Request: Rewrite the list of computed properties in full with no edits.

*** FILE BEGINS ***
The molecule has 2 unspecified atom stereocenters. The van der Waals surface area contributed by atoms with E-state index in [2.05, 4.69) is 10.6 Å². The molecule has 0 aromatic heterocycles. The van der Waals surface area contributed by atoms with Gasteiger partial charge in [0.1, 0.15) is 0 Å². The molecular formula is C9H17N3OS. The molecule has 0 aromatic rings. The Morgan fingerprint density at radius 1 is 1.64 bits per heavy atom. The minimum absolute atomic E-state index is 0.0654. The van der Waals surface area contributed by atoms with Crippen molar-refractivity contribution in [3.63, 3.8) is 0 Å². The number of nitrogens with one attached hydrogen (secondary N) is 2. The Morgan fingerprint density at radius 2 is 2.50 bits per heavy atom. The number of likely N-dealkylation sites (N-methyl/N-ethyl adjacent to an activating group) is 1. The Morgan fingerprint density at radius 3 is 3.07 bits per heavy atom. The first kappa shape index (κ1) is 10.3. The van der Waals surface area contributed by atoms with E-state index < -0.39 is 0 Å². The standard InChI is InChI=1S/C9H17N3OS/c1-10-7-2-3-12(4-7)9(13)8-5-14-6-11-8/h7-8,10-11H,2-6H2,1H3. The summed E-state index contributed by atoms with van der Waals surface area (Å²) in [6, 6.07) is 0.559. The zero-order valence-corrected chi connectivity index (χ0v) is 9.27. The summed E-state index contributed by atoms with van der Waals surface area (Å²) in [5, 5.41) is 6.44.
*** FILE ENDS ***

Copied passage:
The molecule has 2 unspecified atom stereocenters. The van der Waals surface area contributed by atoms with E-state index in [2.05, 4.69) is 10.6 Å². The molecule has 0 aromatic heterocycles. The van der Waals surface area contributed by atoms with Gasteiger partial charge in [0.1, 0.15) is 0 Å². The molecular formula is C9H17N3OS. The molecule has 0 aromatic rings. The Morgan fingerprint density at radius 1 is 1.64 bits per heavy atom. The minimum absolute atomic E-state index is 0.0654. The van der Waals surface area contributed by atoms with Crippen molar-refractivity contribution in [3.63, 3.8) is 0 Å². The number of nitrogens with one attached hydrogen (secondary N) is 2. The Morgan fingerprint density at radius 2 is 2.50 bits per heavy atom. The number of likely N-dealkylation sites (N-methyl/N-ethyl adjacent to an activating group) is 1. The Morgan fingerprint density at radius 3 is 3.07 bits per heavy atom. The first kappa shape index (κ1) is 10.3. The van der Waals surface area contributed by atoms with E-state index < -0.39 is 0 Å². The standard InChI is InChI=1S/C9H17N3OS/c1-10-7-2-3-12(4-7)9(13)8-5-14-6-11-8/h7-8,10-11H,2-6H2,1H3. The summed E-state index contributed by atoms with van der Waals surface area (Å²) in [6, 6.07) is 0.559. The zero-order valence-corrected chi connectivity index (χ0v) is 9.27. The summed E-state index contributed by atoms with van der Waals surface area (Å²) in [5, 5.41) is 6.44.